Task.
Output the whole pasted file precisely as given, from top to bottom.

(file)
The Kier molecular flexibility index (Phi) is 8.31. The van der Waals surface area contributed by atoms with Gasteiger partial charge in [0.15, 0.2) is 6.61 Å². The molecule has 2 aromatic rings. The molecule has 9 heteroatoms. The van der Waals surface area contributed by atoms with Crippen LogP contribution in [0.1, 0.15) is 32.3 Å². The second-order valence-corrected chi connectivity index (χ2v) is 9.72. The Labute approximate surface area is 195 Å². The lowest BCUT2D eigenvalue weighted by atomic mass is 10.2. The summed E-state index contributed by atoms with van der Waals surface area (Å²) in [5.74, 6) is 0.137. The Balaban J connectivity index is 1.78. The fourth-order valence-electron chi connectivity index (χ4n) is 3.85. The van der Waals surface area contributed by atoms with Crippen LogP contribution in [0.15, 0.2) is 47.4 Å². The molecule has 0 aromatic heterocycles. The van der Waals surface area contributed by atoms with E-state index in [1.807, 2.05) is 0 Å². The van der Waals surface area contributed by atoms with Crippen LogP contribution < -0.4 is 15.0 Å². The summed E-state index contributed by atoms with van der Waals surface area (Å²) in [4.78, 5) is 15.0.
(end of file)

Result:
The Kier molecular flexibility index (Phi) is 8.31. The van der Waals surface area contributed by atoms with Gasteiger partial charge in [0.15, 0.2) is 6.61 Å². The molecule has 2 aromatic rings. The molecule has 9 heteroatoms. The van der Waals surface area contributed by atoms with Crippen LogP contribution in [0.1, 0.15) is 32.3 Å². The second-order valence-corrected chi connectivity index (χ2v) is 9.72. The Labute approximate surface area is 195 Å². The lowest BCUT2D eigenvalue weighted by atomic mass is 10.2. The summed E-state index contributed by atoms with van der Waals surface area (Å²) in [5.74, 6) is 0.137. The Balaban J connectivity index is 1.78. The fourth-order valence-electron chi connectivity index (χ4n) is 3.85. The van der Waals surface area contributed by atoms with Crippen LogP contribution in [0.15, 0.2) is 47.4 Å². The molecule has 0 aromatic heterocycles. The van der Waals surface area contributed by atoms with E-state index in [1.807, 2.05) is 0 Å². The van der Waals surface area contributed by atoms with Crippen LogP contribution < -0.4 is 15.0 Å². The summed E-state index contributed by atoms with van der Waals surface area (Å²) in [4.78, 5) is 15.0.